Larry Deeds

Our church is taking the children a Bible lesson and activity sheet in the local public school each week through Good News Club.

Last week the lesson was God testing Abraham by asking him to sacrifice his son Isaac, which Abraham was willing to do because he trusted the promise of God that would be fulfilled in Isaac. (Hebrews 11:17-19) 

In the lesson we emphasized that we can trust God because He cannot go back on His promises and He is able to accomplish anything.

Today one of the great tragedies is the proliferation of the prosperity gospel. It’s basically the teaching that God wants all of His people to always be healthy and wealthy and if you’re not, it’s because of sin in your life or lack of faith. There’s a word for that teaching: bologna.

Certainly, God could make all rich and healthy. But we see throughout the Bible that many who were the most faithful suffered the greatest. Joseph ended up in prison. Daniel went into the lion’s den. Shadrach, Meshach and Abednego were thrown into a fiery furnace. And what about Job?

In the New Testament, even Jesus was poor. The early disciples were persecuted and martyred. Paul carried a “thorn in the flesh” even though he begged God to take it away.

Life with no challenges, no hills to climb, no problems or needs makes us totally independent of God. And we can see in our country and our world today what a quagmire that puts individuals and a culture in.

We need barriers and difficulties to realize we can’t do it all by ourselves and to bring us to our knees in total dependence on God. It was faith in God that brought Joseph out of prison, kept Daniel safe with the lions and kept the fire from consuming Shadrach, Meshach and Abednego. 

God that allowed Job, sitting in the ashes scraping his sores with pieces of pottery, to say, “the Lord gives and the Lord takes away; blessed be the name of the Lord.” Early church martyrs had faith and the felt presence of God that kept them from cracking under torture and allowed them to keep the attitude that they didn’t pray for God to take away their pain but to help them bear it for Him.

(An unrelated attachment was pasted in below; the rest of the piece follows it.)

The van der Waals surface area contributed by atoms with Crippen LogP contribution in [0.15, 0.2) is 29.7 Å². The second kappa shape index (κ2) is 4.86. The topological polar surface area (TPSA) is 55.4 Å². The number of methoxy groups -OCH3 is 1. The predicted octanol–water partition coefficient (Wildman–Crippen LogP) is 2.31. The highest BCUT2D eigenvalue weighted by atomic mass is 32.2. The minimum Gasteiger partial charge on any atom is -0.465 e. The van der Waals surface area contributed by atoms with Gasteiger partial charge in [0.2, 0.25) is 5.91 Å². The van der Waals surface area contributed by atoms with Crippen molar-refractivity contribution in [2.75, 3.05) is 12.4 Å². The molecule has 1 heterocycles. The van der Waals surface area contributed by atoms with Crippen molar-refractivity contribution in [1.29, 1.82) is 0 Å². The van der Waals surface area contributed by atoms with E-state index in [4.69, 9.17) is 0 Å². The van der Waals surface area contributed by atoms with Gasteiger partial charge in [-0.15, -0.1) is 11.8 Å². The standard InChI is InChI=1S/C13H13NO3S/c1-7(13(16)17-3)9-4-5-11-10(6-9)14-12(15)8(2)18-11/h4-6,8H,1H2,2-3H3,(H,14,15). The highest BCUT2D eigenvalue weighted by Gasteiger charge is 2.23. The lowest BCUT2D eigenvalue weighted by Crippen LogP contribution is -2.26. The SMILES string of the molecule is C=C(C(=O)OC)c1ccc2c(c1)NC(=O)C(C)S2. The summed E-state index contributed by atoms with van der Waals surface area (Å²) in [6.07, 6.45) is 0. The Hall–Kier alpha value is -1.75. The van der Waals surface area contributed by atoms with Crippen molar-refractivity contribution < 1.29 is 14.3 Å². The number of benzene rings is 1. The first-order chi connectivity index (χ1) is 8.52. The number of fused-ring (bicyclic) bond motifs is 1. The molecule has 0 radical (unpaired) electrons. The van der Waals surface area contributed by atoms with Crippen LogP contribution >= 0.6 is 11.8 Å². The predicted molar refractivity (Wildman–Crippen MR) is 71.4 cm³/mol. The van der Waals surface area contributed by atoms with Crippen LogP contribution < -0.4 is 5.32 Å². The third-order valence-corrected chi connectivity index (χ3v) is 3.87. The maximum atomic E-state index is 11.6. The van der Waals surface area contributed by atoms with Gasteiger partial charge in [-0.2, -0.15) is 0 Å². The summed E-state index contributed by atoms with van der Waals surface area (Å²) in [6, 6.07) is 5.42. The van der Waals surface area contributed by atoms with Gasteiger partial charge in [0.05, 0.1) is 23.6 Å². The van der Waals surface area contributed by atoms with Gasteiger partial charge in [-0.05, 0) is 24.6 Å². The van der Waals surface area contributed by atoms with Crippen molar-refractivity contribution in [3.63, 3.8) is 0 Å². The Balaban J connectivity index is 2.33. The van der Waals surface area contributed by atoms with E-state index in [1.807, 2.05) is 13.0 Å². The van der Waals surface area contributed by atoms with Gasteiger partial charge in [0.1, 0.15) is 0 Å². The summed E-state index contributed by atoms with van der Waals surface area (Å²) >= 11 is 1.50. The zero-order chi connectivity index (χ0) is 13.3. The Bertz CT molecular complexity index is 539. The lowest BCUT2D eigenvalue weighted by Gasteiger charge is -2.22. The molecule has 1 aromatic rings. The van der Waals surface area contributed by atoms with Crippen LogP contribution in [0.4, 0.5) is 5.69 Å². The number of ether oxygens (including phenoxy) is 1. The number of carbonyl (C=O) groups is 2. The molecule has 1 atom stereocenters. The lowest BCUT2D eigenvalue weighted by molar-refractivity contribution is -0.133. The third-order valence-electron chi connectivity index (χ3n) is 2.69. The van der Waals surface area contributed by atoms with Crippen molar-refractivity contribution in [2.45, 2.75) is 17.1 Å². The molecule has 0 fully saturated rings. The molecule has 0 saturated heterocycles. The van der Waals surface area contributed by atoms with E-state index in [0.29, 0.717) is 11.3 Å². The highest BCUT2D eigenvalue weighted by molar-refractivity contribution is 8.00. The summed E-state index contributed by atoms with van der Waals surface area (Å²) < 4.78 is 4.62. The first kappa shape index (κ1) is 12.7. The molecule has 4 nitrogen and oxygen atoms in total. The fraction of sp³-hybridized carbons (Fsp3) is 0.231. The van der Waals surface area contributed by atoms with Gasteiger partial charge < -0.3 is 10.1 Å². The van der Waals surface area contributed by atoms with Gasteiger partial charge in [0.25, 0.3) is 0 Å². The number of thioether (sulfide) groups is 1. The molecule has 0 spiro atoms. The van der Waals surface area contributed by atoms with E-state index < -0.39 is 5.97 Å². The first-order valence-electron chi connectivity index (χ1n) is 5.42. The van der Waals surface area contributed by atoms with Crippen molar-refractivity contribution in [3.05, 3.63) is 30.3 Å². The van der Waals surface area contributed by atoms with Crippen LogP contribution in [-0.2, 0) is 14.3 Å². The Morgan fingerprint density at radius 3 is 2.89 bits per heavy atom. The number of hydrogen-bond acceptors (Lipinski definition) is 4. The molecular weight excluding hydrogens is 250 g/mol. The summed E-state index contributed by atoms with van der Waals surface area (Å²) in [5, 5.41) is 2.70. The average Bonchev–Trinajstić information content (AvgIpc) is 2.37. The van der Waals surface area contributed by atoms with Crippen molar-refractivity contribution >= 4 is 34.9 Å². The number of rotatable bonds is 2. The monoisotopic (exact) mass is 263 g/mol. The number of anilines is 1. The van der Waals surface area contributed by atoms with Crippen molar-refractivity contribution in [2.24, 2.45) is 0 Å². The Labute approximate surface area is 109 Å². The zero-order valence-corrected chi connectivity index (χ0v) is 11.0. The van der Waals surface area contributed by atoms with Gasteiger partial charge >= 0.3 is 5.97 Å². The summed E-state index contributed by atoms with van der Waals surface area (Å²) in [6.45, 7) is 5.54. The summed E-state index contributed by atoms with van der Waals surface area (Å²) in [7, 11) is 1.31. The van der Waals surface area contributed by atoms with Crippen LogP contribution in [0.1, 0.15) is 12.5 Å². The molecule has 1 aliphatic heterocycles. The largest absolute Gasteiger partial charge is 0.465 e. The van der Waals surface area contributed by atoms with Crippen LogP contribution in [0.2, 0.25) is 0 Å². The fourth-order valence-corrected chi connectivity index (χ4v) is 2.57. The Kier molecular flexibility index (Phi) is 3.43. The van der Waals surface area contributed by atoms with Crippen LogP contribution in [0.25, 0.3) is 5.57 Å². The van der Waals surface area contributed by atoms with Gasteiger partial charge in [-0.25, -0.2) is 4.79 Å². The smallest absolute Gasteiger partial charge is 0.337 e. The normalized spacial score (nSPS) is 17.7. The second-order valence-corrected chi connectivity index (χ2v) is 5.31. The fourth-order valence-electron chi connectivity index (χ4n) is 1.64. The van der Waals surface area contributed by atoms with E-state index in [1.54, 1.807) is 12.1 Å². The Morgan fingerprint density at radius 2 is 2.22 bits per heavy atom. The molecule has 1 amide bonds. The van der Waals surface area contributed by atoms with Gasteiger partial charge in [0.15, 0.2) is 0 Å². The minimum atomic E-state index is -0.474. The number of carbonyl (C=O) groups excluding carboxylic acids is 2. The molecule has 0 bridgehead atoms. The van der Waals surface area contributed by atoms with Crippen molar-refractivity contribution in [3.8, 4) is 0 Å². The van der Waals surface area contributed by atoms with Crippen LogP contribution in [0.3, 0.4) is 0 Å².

And it was God who kept Paul from wilting under his thorn and to share God’s message, “My grace is sufficient for you; for my strength is made perfect in weakness.” And Paul responded, “Most gladly, therefore, will I rather glory in my infirmities, that the power of Christ may rest upon me.” (II Corinthians 12:9)

God’s same promise is sustaining the church as we face persecution.

God doesn’t promise earthly health and wealth. He does promise eternal health and a wealth that goes beyond any material wealth on earth. It comes to those who know and trust Him and His promises. It comes to those who cling to His hand rather than to the things of the world or the teaching of false prophets.

“God hath not promised skies always blue, flower-strewn pathways all our lives through; God hath not promised sun without rain, joy without sorrow, peace without pain.

“God hath not promised we shall not know toil and temptation, trouble and woe; He hath not told us we shall not bear many a burden, many a care.

“God hath not promised smooth roads and wide, swift, easy travel, needing no guide; never a mountain rocky and steep, never a river turbid and deep.

“But God hath promised strength for the day, rest for the labor, light for the way, grace for the trials, help from above, unfailing sympathy, undying love.” 

(What God Hath Promised by Annie Johnson Flint)

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